Novartis real-world data at AAN confirms benefit of Gilenya® on four key measures of disease activity in relapsing MS

NovartisNovartis today announced data from the Phase IV Multiple Sclerosis and clinical outcome and MRI in the US (MS-MRIUS) study, which confirmed the effectiveness of Gilenya® (fingolimod) in the real-world setting, supporting previous findings from Phase III trials[1],[2]. Results show that Gilenya impacted four key measures of MS disease activity (relapses, MRI lesions, disability progression and brain shrinkage), in people with relapsing-remitting multiple sclerosis (RRMS) for up to 16 months[1]. This is also the first time a multicenter study has evaluated and shown that routine magnetic resonance imaging (MRI) scans taken in the every-day clinical setting can reliably be used to measure brain shrinkage, a key measure of disease progression, in people with RRMS[3]. Full results are presented at the 69th American Academy of Neurology (AAN) Annual Meeting, in Boston, Massachusetts, USA.

The MS-MRIUS study is a multicenter (33 centers), retrospective, real-world study of 590 people with RRMS receiving Gilenya treatment[1]. At median follow-up of 16 months, 85.8% of individuals treated with Gilenya remained on treatment[1]. Of individuals eligible for NEDA-3 assessment (no relapses, no new or enlarged MRI lesions and no disability progression combined, n=586), 59.6% achieved NEDA-3 status[1]. Of those eligible for NEDA-4 assessment (NEDA-3 plus no brain shrinkage (brain volume loss), n= 325), more than a third (37.5%) achieved NEDA-4 status[1]. The study showed that among the NEDA-4 patients, 86.5% treated with Gilenya had no relapses, 91.1% experienced no disability progression and 79.7% had no new or enlarged MRI lesions[1]. In addition, 58.2% of patients had no MS-related brain shrinkage over 0.4%, which is broadly within the range one would expect to see in people without MS[1].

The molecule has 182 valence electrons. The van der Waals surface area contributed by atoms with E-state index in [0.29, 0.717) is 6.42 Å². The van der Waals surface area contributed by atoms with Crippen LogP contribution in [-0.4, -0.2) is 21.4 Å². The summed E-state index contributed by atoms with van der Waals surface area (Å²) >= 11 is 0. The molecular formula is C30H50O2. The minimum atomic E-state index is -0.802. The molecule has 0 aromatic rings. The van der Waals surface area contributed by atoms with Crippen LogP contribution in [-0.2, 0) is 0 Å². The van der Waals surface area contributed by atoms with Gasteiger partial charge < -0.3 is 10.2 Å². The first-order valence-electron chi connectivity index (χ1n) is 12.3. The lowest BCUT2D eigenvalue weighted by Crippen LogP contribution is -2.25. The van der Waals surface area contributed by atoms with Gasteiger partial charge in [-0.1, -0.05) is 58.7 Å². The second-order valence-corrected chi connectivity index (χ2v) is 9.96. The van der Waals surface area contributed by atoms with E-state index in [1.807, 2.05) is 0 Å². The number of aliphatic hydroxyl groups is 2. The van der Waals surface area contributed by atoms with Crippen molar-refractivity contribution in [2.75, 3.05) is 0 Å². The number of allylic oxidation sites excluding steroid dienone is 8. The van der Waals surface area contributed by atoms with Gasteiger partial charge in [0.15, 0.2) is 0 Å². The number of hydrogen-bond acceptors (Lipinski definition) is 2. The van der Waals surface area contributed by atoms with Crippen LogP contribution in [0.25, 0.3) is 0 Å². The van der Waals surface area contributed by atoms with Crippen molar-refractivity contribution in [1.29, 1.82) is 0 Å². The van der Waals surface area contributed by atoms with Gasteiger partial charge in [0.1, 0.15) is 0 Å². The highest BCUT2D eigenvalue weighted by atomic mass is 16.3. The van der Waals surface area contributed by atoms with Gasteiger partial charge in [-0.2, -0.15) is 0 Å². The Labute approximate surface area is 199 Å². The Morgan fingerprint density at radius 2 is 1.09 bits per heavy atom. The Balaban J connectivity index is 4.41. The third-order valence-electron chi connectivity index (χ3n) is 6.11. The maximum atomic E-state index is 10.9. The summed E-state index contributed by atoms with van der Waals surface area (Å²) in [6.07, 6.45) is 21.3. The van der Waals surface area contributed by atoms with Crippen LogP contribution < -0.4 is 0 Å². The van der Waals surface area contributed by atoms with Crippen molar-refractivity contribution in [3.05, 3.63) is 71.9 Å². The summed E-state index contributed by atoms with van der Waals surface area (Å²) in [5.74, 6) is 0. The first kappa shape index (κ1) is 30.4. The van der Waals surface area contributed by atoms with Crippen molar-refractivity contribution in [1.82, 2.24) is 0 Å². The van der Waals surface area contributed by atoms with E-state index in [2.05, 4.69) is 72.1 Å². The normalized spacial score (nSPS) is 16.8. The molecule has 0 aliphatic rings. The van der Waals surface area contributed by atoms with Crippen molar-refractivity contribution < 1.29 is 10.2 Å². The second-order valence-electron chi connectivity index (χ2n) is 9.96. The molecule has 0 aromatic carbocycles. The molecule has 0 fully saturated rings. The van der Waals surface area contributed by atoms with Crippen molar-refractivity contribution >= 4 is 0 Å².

"These data build on the wealth of clinical and real-world evidence that show Gilenya is a highly efficacious, long-term treatment option for controlling disease activity in relapsing MS," said Vas Narasimhan, Global Head of Drug Development and Chief Medical Officer, Novartis. "Measuring brain shrinkage has historically been dependent on specialist brain scanning techniques. These ground-breaking new data showing brain shrinkage can be reliably measured by routine MRI scans have the potential to change how this key measure of disease progression is monitored, to ultimately help patients and physicians observe and manage treatment success and outcomes."

The data showed for the first time that MRI scans with techniques readily available in clinical practice (FLAIR - fluid attenuation inversion recovery MRI), was a reliable method for measuring brain shrinkage in more than 95% of people included in the study[3].